Hi, I was sentenced to four years state prison with a mayhem charge with one strike. I was recently released with time served after serving three years in county jail. I don’t have a criminal background aside from this. Can I eventually have my record expunged so I can move on with my life? — Patrick
You don’t mention the specific Penal Code you were convicted under. Mayhem is defined by California Penal Code (PC) section 203: “Every person who unlawfully and maliciously deprives a human being of a member of his body, or disables, disfigures, or renders it useless, or cuts or disables the tongue, or puts out an eye, or slits the nose, ear, or lip, is guilty of mayhem.” The penalty is set out in PC 204: two, four, or eight years in state prison. All crimes punishable by state prison are felonies. The fact that you actually served your time in the county jail (probably due to the state’s overcrowding problems) doesn’t change the crime to a misdemeanor.
Expungement is not available for felonies. In some cases, a felon can petition to have the felony reduced to a misdemeanor, and then petition to expunge it. This remedy is only available for “wobblers,” crimes that can be charged as either a felony or misdemeanor. Mayhem is not a wobbler.
So, based on what you wrote, you would not be eligible for an expungement. However, eventually you may be able to petition for a Certificate of Rehabilitation and Governor’s Pardon.
Certificates of Rehabilitation are available to former convicts after a period of living in California with no further convictions. PC 4852.01. The certificate does not expunge or seal your record, prevent the offense from being considered as a prior conviction, allow a felon to answer on employment applications that he/she has no record of conviction, or restore the right to own or possess firearms. But it does give some benefits, such as making it easier to qualify for a state-issued license and demonstrating rehabilitation, which could enhance employment possibilities.
The waiting period is five years plus two, four, or five additional years depending on the crime. It appears that mayhem has a two-year addition for a total of seven years. PC 4852.03. The petitioner must be a resident of California for the entire period and “live an honest and upright life, must conduct himself or herself with sobriety and industry, must exhibit a good moral character, and must conform to and obey the laws of the land.” PC 4852.05.
The petitioner can get help from their probation officer or parole officer. Petitioners also can hire an attorney if they choose.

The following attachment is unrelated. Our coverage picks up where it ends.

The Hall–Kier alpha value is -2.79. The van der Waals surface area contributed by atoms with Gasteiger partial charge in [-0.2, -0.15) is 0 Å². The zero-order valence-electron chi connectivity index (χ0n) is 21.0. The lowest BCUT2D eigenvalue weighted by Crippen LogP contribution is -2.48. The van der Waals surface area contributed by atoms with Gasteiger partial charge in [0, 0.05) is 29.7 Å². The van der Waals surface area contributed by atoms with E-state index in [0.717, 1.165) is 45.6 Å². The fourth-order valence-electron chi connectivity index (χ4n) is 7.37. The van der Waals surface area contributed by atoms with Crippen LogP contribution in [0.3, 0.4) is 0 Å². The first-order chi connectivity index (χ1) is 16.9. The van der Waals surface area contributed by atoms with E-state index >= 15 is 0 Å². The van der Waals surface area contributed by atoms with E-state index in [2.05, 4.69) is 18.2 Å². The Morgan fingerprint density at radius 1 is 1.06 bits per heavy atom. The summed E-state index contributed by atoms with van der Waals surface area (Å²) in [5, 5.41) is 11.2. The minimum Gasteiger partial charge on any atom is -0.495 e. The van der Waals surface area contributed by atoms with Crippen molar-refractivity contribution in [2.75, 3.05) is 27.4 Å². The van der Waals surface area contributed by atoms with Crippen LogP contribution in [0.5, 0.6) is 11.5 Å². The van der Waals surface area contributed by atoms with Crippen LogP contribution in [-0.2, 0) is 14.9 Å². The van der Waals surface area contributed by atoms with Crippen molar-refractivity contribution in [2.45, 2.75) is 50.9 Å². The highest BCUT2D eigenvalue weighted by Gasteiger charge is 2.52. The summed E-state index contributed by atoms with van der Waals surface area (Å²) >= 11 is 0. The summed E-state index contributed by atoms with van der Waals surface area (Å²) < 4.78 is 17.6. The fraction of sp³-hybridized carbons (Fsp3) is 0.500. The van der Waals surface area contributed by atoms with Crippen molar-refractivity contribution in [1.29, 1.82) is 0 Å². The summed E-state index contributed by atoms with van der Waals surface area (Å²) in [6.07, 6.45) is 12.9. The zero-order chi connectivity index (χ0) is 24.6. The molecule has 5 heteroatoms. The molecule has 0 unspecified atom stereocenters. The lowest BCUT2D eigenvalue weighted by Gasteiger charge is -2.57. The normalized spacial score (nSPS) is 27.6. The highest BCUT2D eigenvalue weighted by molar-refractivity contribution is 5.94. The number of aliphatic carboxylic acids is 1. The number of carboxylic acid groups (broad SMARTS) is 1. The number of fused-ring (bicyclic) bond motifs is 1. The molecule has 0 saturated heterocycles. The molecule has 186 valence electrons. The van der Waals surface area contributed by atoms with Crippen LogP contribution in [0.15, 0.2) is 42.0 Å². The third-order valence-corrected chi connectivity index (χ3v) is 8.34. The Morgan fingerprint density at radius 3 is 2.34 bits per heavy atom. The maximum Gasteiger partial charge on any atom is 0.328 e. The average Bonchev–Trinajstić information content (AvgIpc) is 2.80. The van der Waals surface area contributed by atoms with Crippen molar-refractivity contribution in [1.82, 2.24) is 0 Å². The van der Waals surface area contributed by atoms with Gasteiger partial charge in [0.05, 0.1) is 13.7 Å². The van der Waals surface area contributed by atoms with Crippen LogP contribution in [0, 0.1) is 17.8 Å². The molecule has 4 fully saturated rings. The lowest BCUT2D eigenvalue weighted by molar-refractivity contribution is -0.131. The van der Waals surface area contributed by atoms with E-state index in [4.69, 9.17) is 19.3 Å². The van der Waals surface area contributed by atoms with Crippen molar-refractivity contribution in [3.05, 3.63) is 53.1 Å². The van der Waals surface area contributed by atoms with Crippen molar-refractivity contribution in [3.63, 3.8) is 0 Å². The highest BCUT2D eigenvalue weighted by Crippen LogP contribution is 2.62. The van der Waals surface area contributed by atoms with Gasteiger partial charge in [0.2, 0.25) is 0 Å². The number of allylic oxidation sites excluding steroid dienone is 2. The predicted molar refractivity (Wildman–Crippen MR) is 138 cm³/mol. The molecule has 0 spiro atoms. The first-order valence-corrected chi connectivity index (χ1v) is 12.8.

The petition is filed in the superior court of the county where the applicant lives. Forms to file the petition are available from the court clerk. The judge may request that the district attorney do an investigation of the applicant’s history. There will be a hearing on the petition, at which testimony and other evidence may be used.
If the court decides to grant the petition, the Certificate of Rehabilitation serves as an automatic application for a pardon from the Governor. PC 4852.17. A pardon does not seal or erase the record of conviction, prevent the pardoned offense from being considered as a prior conviction, allow a pardoned person to answer on employment applications that he/she has no record of conviction, or restore ability to own a firearm to felons convicted of any offense involving the use of a dangerous weapon, pardon convictions from another state, or federal convictions, or necessarily prevent deportation. However, it does allow a felon to serve on a jury trial, allow restoration of firearms rights in some cases, allow a felon to be considered for appointment as a county probation officer or a state parole agent (but no other peace officer position), and relieves some sex offenders of their duty to register.
More information is available from the California Department of Corrections and Rehabilitation at http://www.cdcr.ca.gov/BOPH/pardons.html.
I hope this helps. Thanks for the question, Patrick.
I am getting many requests to assist people with calculating time served or estimating any release times. Unfortunately, we cannot calculate time served or estimate any release times for those incarcerated. Figuring out exactly how much credit a prisoner will receive is tricky. It depends on many factors including date of commission of crime, date of conviction and incarceration, nature of the crime, whether or not Three Strikes applies, and more. Contact an attorney or the public defender if you need assistance.
Do you have a question for the County Law Librarian? Just email email@example.com. If your question is selected your answer will appear in next Thursday’s column. Even if your question isn’t selected, though, I will still respond within two weeks.